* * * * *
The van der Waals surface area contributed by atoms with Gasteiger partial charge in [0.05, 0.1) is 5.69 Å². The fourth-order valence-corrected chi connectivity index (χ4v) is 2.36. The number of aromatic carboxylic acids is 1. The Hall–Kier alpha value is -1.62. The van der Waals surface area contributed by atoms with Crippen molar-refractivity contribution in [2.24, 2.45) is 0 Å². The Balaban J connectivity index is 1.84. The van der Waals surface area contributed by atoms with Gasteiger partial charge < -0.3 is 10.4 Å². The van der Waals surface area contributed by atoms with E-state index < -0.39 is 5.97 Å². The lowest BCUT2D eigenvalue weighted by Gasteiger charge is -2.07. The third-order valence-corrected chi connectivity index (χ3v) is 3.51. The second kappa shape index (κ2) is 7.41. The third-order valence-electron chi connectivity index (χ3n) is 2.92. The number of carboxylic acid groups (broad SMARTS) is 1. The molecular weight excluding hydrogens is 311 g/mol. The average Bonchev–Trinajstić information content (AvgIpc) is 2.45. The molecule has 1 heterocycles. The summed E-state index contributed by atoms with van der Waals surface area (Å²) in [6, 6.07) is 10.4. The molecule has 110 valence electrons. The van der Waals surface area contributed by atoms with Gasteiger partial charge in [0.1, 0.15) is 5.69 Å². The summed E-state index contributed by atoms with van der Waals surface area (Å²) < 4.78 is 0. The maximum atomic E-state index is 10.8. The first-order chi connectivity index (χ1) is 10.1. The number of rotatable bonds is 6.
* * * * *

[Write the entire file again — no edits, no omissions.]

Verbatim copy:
The van der Waals surface area contributed by atoms with Gasteiger partial charge in [0.05, 0.1) is 5.69 Å². The fourth-order valence-corrected chi connectivity index (χ4v) is 2.36. The number of aromatic carboxylic acids is 1. The Hall–Kier alpha value is -1.62. The van der Waals surface area contributed by atoms with Crippen molar-refractivity contribution in [2.24, 2.45) is 0 Å². The Balaban J connectivity index is 1.84. The van der Waals surface area contributed by atoms with Gasteiger partial charge < -0.3 is 10.4 Å². The van der Waals surface area contributed by atoms with E-state index < -0.39 is 5.97 Å². The lowest BCUT2D eigenvalue weighted by Gasteiger charge is -2.07. The third-order valence-corrected chi connectivity index (χ3v) is 3.51. The second kappa shape index (κ2) is 7.41. The third-order valence-electron chi connectivity index (χ3n) is 2.92. The number of carboxylic acid groups (broad SMARTS) is 1. The molecular weight excluding hydrogens is 311 g/mol. The average Bonchev–Trinajstić information content (AvgIpc) is 2.45. The molecule has 1 heterocycles. The summed E-state index contributed by atoms with van der Waals surface area (Å²) in [6, 6.07) is 10.4. The molecule has 110 valence electrons. The van der Waals surface area contributed by atoms with Gasteiger partial charge in [0.1, 0.15) is 5.69 Å². The summed E-state index contributed by atoms with van der Waals surface area (Å²) < 4.78 is 0. The maximum atomic E-state index is 10.8. The first-order chi connectivity index (χ1) is 10.1. The number of rotatable bonds is 6.